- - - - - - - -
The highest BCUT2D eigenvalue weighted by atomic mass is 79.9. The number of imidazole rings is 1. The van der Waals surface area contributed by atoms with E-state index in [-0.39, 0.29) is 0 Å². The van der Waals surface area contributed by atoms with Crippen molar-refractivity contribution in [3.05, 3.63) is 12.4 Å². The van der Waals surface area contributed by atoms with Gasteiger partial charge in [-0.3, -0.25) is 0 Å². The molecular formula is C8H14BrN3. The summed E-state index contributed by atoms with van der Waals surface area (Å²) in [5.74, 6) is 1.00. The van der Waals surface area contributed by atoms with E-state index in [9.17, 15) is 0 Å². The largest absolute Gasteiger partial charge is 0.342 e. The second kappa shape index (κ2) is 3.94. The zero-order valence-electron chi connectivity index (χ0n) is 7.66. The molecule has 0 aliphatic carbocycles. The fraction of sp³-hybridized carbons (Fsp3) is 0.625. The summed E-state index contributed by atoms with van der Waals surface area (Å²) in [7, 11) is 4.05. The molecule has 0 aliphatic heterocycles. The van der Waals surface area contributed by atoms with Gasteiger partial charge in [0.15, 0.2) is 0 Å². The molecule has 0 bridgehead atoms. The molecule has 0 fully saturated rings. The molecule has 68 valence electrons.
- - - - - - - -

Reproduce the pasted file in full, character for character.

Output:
The highest BCUT2D eigenvalue weighted by atomic mass is 79.9. The number of imidazole rings is 1. The van der Waals surface area contributed by atoms with E-state index in [-0.39, 0.29) is 0 Å². The van der Waals surface area contributed by atoms with Crippen molar-refractivity contribution in [3.05, 3.63) is 12.4 Å². The van der Waals surface area contributed by atoms with Gasteiger partial charge in [-0.3, -0.25) is 0 Å². The molecular formula is C8H14BrN3. The summed E-state index contributed by atoms with van der Waals surface area (Å²) in [5.74, 6) is 1.00. The van der Waals surface area contributed by atoms with E-state index in [9.17, 15) is 0 Å². The largest absolute Gasteiger partial charge is 0.342 e. The second kappa shape index (κ2) is 3.94. The zero-order valence-electron chi connectivity index (χ0n) is 7.66. The molecule has 0 aliphatic carbocycles. The fraction of sp³-hybridized carbons (Fsp3) is 0.625. The summed E-state index contributed by atoms with van der Waals surface area (Å²) in [7, 11) is 4.05. The molecule has 0 aliphatic heterocycles. The van der Waals surface area contributed by atoms with Gasteiger partial charge in [0.15, 0.2) is 0 Å². The molecule has 0 bridgehead atoms. The molecule has 0 fully saturated rings. The molecule has 68 valence electrons.